By Josh Slowiczek

RANCHO CORDOVA (CBS13) — Lona Rose says she kept getting texts that looked like fraud alerts from her bank, Chase, last month. After, she says she got a call from someone who identified themselves as a bank employee and who knew how much she had in her accounts.

She says they told her she needed to send a wire to one of their official accounts in order to reverse a fraudulent transaction. Lona then wired off her savings, $6,000, to a Capital One account. By the time she realized it was a scam, it was too late.

READ MORE: Man Arrested After Running Stop Sign Then Fleeing From Police

“I’m single. I have one income,” Lona said. “That money was a backup, just in case of any medical issues or emergency issues.”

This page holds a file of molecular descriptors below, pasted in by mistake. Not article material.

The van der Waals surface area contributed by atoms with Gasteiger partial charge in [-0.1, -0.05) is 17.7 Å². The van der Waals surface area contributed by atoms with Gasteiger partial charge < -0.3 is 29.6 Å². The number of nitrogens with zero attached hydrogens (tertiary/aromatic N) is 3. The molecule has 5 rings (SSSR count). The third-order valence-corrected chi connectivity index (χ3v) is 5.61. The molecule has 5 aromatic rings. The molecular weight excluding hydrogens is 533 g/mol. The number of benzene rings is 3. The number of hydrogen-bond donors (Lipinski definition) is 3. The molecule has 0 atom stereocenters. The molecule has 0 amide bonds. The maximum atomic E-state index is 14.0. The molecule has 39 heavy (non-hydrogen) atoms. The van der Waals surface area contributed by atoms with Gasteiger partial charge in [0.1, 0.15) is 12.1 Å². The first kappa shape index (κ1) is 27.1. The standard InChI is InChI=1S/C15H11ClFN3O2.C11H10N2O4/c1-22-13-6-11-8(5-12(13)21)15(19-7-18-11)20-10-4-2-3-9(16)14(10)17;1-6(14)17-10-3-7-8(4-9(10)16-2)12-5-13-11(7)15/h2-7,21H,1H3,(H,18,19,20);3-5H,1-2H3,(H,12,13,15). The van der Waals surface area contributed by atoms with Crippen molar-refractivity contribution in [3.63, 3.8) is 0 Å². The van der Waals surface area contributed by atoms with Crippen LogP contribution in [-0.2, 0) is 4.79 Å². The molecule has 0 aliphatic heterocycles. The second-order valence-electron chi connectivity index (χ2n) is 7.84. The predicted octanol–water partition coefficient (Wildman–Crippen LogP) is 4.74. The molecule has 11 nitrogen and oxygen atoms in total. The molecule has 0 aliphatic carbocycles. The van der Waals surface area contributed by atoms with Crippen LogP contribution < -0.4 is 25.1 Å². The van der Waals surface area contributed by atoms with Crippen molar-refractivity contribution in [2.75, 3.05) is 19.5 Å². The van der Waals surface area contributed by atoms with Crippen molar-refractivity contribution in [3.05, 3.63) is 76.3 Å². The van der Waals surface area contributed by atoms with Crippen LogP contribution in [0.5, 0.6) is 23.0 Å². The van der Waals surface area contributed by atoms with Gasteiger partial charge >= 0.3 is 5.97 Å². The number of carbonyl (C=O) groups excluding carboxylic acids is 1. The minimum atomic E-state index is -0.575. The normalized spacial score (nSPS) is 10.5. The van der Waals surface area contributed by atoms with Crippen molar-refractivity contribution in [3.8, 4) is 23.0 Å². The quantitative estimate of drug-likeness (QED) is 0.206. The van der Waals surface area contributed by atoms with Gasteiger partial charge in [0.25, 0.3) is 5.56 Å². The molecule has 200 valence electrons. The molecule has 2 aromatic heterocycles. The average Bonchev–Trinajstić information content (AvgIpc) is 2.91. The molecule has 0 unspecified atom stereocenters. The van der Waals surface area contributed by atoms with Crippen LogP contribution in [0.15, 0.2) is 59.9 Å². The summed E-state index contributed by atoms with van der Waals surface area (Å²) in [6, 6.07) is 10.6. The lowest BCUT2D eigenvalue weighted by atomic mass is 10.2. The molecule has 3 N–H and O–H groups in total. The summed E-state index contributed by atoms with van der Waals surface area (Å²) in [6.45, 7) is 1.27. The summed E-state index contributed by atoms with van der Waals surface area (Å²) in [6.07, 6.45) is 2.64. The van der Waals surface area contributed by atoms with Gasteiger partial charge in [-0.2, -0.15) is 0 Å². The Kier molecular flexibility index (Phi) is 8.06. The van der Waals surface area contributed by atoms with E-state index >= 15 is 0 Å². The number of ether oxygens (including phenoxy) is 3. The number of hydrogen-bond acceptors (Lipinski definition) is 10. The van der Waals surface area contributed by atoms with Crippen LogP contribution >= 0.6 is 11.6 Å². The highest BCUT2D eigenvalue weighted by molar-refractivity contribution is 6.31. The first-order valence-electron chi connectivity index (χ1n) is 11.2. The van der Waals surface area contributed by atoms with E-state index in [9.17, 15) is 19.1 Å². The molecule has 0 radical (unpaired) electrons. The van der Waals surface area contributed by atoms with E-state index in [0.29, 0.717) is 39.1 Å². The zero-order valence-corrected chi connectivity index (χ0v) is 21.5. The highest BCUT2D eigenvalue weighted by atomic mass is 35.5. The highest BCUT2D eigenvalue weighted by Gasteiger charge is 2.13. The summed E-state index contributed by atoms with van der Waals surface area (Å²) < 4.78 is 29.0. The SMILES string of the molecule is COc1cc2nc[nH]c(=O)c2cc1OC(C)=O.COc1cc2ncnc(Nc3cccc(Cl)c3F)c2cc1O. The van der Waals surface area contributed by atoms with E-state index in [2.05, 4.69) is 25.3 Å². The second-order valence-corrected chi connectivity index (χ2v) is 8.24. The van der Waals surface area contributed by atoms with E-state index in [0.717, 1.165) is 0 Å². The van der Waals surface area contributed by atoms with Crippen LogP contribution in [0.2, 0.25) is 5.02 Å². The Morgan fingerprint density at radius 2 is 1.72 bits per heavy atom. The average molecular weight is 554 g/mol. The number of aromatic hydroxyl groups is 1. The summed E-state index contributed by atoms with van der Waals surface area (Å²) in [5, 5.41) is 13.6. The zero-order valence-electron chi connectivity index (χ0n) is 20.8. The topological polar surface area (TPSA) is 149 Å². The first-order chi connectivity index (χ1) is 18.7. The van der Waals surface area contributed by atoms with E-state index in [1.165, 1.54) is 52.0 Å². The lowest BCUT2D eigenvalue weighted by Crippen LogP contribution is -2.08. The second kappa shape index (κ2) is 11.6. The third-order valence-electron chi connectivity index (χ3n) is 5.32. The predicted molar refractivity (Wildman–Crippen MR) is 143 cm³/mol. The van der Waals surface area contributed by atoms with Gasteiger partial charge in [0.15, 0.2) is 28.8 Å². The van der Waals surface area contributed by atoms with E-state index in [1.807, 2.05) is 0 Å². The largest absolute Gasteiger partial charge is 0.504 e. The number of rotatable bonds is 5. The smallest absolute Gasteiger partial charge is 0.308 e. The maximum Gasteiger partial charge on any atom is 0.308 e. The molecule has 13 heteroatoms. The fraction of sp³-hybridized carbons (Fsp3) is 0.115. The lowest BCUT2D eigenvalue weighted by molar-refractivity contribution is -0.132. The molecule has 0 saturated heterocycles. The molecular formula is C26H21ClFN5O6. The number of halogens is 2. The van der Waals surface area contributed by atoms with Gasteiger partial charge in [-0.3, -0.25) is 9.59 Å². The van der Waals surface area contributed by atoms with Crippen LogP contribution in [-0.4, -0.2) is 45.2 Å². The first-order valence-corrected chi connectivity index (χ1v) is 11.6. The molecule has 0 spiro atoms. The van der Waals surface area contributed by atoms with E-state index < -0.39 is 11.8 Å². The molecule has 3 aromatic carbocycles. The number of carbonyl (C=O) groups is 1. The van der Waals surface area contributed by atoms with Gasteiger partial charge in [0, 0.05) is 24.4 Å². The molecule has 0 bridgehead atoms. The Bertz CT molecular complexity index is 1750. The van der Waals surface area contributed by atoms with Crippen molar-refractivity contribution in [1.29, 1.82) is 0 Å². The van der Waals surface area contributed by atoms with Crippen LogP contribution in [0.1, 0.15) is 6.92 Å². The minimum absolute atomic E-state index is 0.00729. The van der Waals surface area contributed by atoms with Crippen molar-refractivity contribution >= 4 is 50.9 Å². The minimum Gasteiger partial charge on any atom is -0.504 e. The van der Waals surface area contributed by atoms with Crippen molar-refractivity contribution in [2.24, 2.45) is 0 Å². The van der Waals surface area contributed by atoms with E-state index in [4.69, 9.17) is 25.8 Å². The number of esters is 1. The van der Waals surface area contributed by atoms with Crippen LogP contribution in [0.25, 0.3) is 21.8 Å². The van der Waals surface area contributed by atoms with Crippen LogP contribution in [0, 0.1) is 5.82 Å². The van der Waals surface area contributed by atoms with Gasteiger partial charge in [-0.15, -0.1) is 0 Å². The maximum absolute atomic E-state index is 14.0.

Lona says she has past-due bills and taxes to pay and is considering requesting a deferment.

READ MORE: Governor Newsom Tests Positive For COVID-19

She did the three things you should do if you’re a victim of wire fraud: she informed her bank and started a claim, filed a police report and submitted a complaint with the Federal Bureau of Investigation’s Internet Crime Complaint Center, or IC3.

Chase tells us they are looking into the matter but won’t know if Lona can get her money back until they heard from Capital One. That’s a process that could take up to 90 days.

MORE NEWS: Vegetation Fire In North Highlands Knocked Down

A Chase representative said that bank employees will never text, call or email a customer for a wire or any kind of personal account information.